Personalization the Key to Collaboration

By Christian Buckley posted 12-17-2012 16:02


It sounds counter-intuitive, doesn't it? To improve collaboration within your team or company, you need to improve end user abilities to personalize their experience. [At this point, all the UX people in the room collectively yawn]  People don't like working in a mess, neither do they want to have to shuffled, sort, and search every time they enter a site -- they want their enterprise app experience to be intuitive, easy to use, and to provide the right data every time they log in. By personalizing your experience, you help organize whatever app or platform you're using to better fit the way in which you work, improving productivity and aligning the platform with business systems and processes.

SharePoint has been moving this direction for quite some time. With SharePoint 2010, the guidance provided to administrators was to build with the end user experience in mind, creating personal views (so that when an end user entered a team site, for example, they would first see the content or tasks relevant to them), automation through workflow and forms, and by simplifying the SharePoint experience (another way of saying -- improve the UI). But to achieve much of the simplicity and productivity enhancements end users want in SP2010, it often means third-party solutions and customizations.

In SharePoint 2013, however, many of these configurations and customizations are now out of the box, with the entire experience focused on giving the end user a personalized experience. The default experience provides a personal view of content, tasks, and projects, allowing administrators to easily aggregate content and provide a much more contextual experience focused on the individual.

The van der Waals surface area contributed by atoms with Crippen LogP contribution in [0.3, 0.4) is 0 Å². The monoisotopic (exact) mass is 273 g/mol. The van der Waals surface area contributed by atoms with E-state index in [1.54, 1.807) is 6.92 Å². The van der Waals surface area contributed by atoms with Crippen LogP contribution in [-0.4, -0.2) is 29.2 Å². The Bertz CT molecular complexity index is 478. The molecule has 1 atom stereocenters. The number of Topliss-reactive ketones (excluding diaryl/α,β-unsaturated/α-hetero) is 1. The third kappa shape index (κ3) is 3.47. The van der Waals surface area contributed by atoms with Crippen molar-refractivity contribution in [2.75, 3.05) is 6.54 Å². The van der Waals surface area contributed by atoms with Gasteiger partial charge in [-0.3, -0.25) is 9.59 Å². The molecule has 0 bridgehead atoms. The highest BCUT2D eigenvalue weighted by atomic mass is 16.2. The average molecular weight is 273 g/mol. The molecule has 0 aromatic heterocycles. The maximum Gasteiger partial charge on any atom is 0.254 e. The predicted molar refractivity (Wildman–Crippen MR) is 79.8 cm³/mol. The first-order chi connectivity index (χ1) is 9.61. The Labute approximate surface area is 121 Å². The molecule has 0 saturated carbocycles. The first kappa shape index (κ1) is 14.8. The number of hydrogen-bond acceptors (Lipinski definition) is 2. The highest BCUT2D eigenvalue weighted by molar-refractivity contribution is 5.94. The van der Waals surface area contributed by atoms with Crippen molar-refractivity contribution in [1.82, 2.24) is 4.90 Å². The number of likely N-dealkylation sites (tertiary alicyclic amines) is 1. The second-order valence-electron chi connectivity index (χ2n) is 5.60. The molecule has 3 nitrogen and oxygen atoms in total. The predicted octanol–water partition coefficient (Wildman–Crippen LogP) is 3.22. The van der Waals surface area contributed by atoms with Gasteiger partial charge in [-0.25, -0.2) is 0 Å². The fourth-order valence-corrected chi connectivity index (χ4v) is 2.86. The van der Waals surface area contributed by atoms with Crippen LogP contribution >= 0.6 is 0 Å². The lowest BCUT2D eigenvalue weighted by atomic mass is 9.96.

The link between personalization and team collaboration is through sharing -- and sharing content and activities through social experiences is at the heart of the new SharePoint release. The more comfortable people are within an environment, the more likely they are to utilize that environment.

Personalization is the key to making collaboration work. Think about Facebook and Twitter -- both provide compelling out of the box functionality, but there seems to be (in my un-scientific opinion) some level of connection between personalization and activity. Regarding Twitter -- those who take the time to personalize their profiles, and the branding of their homepage, tend to spend more time using the core functionality -- and collaborating with others. These users add more content, make more contextual links between content and tags and people, and share more updates with their network. And by a higher level of activity, they encourage (enable) more collaboration and connectivity with their network. Facebook is much the same -- there is a logical connection between users who take the time to personalize their sites and the volume of posts. Yes yes, I understand that correlation does not imply causation, but there is clearly a relationship. [maybe I should get a government grant and study this full time?]

Personal productivity is a necessary ingredient of successful, organic team collaboration.  

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